Few paleoclimate records preserve high-resolution information for the middle Holocene in (near) coastal Portugal, but this region contains many caves within a few kilometers of the coast. In addition, shells of shallow marine invertebrates record sea surface conditions and some of these were harvested and preserved in archaeological middens.
We attempted to develop a paleoclimate record from coeval, middle Holocene limpets and a single stalagmite from coastal Portugal. The stalagmite was collected approximately 30 m from the 1 m2 entrance to the shallow but poorly ventilated Glory Hole cave near the town of Nazare. U/Th dating demonstrated that the stalagmite grew uninterrupted from 8.2-4.2 ka, and stable isotopic analysis revealed multiple episodes of oxygen isotopic variability in excess of 5% in as little as 100 years, changes that are unlikely to reflect shifts in mean annual temperature. Strong covariance between stalagmite d13C and d18O values argues for non-equilibrium crystallization, and thus we interpret these data as reflecting secondary controls on stalagmite isotopic ratios through kinetic effects and/or the evaporation and 18O-enrichment of cave dripwater.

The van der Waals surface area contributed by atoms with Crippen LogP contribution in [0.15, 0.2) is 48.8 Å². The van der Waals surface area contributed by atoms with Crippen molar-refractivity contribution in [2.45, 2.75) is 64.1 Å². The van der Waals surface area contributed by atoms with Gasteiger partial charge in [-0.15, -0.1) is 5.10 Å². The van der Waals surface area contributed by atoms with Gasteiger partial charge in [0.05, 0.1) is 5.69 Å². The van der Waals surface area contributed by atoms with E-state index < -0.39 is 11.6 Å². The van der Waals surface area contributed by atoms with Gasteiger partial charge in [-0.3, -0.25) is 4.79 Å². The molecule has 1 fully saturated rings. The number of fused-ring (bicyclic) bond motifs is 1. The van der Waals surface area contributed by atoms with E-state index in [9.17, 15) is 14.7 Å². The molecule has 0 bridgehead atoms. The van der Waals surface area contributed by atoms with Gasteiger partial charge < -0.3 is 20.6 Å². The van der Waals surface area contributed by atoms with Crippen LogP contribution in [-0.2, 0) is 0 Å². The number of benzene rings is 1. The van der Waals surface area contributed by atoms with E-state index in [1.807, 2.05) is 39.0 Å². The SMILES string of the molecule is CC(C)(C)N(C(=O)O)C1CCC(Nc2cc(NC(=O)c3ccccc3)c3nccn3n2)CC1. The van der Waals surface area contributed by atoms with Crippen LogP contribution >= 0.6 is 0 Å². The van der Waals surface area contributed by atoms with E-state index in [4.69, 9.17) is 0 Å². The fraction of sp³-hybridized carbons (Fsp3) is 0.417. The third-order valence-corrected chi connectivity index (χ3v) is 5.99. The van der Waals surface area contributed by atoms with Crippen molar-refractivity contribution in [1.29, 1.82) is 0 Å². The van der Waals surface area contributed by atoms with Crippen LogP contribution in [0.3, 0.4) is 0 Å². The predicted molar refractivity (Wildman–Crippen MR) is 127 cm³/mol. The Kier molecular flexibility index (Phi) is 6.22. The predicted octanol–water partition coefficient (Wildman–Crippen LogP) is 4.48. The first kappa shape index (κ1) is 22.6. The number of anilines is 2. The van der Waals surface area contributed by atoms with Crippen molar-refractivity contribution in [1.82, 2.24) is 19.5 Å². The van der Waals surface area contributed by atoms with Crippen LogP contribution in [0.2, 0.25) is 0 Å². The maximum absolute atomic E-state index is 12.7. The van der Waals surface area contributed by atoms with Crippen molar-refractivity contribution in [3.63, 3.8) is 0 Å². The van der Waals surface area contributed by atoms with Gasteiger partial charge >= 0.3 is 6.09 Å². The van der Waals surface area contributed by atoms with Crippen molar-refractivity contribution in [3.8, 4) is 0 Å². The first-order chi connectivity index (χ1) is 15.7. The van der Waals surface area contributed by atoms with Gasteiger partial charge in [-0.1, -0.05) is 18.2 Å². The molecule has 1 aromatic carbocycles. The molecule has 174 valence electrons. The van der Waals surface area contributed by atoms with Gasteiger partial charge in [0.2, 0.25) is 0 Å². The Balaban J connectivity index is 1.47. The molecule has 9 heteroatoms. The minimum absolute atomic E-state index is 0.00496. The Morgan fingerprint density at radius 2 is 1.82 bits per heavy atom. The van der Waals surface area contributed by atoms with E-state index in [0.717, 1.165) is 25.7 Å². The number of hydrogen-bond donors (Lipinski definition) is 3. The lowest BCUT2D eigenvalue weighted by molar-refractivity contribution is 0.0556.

Comparison with the GISP2 Greenland ice oxygen isotopic time series reveals increases in North Atlantic air temperature that were coincident with increases in evapokinetic influences at Glory Hole, suggesting a possible climatic link between the two sites. Limpet shells were cracked and in some places degraded, and despite careful preparation and delicate microsampling, we were unable to extract a stable isotopic time series of sufficiently high resolution to define seasonal shallow marine temperature variability.
Megan Denner, ’11
Majors: Geology, Classical Studies
Sponsor: Rhawn Denniston